||I am studying dynamics, self-assembly, and electric states of nano-structures
on semiconductor surfaces with scanning tunneling microscopy (STM) at Institute
for Solid State Physics (ISSP), the University of Tokyo. In the following,
I will briefly introduce my research subject. The copyright of the images
on the present page is retained by Kota Tomatsu and Komori laboratory at
ISSP, and redistribution and copy are not allowed.
Growth of Sn dimer chains on a Ge(001) surface
We have revealed that when submonolyer of Sn atoms is deposited onto Ge(001), self-assembled 1D structures composed of Sn ad-dimers, so-called "dimer chains", are formed. The following image is of a STM image exhibiting the Sn dimer chain on Ge(001) surface. The direction in which the Sn dimer chain extends depends is governed by a surface diffusion barrier of Sn adatoms, and the barrier correlates with a surface strain.
"STM observation of initial growth of Sn atoms on Ge(001) surface"
K. Tomatsu et al., Surf. Sci. 601, 1736-1746 (2007)
An atomic seesaw switch formed by a Sn-Ge dimer on a Ge(001) surface
The clean Ge(001) surface is composed of tilted dimers. We found by flipping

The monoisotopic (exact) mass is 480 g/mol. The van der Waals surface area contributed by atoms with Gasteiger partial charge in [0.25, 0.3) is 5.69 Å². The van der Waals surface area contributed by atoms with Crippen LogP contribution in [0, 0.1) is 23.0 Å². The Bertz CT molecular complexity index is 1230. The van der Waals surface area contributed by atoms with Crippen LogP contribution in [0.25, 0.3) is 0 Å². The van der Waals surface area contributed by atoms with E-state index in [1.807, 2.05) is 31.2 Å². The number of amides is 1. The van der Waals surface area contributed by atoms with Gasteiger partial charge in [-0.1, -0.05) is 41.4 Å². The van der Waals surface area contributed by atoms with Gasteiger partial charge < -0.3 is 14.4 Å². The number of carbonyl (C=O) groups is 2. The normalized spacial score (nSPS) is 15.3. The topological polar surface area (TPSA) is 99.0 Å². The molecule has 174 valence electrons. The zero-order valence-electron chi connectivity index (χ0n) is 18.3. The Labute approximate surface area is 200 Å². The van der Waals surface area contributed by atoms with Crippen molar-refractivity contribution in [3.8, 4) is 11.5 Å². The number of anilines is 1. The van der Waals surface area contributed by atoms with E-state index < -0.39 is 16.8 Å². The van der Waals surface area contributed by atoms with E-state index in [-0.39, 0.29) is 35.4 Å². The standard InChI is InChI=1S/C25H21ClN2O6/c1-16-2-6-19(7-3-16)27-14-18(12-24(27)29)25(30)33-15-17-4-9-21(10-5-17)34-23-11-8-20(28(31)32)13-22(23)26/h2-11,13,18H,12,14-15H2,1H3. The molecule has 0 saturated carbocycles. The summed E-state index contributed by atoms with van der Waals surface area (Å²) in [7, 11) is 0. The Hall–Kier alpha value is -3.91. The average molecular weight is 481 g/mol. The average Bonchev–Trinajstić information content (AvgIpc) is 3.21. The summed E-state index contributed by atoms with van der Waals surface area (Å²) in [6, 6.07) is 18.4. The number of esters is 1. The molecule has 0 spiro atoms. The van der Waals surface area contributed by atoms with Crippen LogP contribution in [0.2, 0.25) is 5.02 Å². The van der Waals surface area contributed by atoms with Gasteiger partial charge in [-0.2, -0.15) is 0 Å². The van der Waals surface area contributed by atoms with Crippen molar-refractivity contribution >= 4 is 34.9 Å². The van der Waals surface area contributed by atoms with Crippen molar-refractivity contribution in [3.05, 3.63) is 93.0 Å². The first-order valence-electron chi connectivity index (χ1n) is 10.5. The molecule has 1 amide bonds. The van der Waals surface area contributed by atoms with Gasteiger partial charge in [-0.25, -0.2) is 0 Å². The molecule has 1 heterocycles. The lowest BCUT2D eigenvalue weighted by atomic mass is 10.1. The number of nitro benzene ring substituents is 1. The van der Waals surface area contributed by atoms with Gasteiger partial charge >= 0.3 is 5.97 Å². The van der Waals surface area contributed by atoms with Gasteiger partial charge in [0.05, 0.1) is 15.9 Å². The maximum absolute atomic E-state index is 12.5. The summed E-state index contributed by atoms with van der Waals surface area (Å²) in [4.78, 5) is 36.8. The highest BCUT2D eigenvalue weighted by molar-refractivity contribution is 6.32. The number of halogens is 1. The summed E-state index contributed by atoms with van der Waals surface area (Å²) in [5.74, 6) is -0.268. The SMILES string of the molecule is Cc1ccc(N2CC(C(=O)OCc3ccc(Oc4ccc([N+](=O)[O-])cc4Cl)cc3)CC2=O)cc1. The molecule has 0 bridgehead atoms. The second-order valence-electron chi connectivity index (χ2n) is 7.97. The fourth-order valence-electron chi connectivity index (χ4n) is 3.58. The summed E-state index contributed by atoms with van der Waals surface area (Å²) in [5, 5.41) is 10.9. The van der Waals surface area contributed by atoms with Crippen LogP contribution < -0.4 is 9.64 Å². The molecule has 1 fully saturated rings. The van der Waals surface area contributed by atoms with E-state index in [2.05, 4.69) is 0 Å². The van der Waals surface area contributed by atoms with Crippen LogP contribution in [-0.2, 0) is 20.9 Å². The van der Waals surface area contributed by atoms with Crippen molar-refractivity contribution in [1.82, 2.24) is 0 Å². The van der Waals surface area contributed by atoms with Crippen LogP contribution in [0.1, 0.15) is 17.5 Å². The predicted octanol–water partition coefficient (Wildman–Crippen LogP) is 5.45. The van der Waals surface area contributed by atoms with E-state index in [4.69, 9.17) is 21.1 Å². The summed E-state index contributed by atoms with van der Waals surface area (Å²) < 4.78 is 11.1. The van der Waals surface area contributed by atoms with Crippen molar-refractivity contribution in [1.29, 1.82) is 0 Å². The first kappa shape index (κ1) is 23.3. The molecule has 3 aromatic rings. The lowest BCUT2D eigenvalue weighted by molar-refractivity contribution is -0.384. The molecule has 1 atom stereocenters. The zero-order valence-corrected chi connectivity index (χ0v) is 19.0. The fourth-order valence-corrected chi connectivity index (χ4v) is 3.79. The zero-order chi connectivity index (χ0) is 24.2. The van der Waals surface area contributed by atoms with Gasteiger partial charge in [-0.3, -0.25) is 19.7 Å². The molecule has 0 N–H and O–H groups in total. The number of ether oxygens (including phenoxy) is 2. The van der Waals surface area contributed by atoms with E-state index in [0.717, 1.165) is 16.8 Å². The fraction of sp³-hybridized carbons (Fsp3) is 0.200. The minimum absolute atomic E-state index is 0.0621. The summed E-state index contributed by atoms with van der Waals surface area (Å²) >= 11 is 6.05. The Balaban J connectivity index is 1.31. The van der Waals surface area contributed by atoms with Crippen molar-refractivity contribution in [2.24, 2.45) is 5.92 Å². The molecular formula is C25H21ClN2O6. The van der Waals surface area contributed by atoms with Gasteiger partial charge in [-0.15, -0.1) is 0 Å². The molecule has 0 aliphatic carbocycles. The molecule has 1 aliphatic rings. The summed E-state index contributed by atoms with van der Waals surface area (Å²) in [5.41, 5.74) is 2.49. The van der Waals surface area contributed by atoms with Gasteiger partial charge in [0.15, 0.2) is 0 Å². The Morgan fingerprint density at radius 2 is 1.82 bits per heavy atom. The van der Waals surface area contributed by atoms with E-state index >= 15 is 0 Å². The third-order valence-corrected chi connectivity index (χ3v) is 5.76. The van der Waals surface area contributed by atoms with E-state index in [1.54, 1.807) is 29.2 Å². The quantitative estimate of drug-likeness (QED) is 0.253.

the tilting orientation of surface dimers with STM that the deposited Sn
atom incorporates into the substrate and forms a heterogeneous Sn-Ge dimer
at the Ge dimer position. On the Ge(001) surface, one-dimensional free-electronic
states are realized. We have demonstrated that the current flow on the
surface can be controlled by the bistable Sn-Ge dimers, which oppositely
tilt to each other. This result can be regarded as realization of an "atomic
seesaw switch" as shown in the following figure. The red and blue
atoms represent Ge and Sn atoms, and a yellow curve represent an electron
pathway. A movie file demonstrating the atomic seesaw switch realized by
the Sn-Ge dimer is available here.
"An Atomic Seesaw Switch Formed by Tilted Asymmetric Sn-Ge Dimers on a Ge(001) surface"
K. Tomatsu et al., Science, 315, 1696-1698 (2007).
The image is posted by permission of the AAAS for personal use.
Development of analysis software for scanning probe microscopy
I am developing an analysis software for scanning probe microscopy, "EasySPM",
for myself and my colleagues. This work is unofficial and private. I will
design frontier analysis methods through this work. The image presents
a three-dimensional view of a Si(111) surface rendered with EasySPM.
EasySPM is available for download on the present website. For details,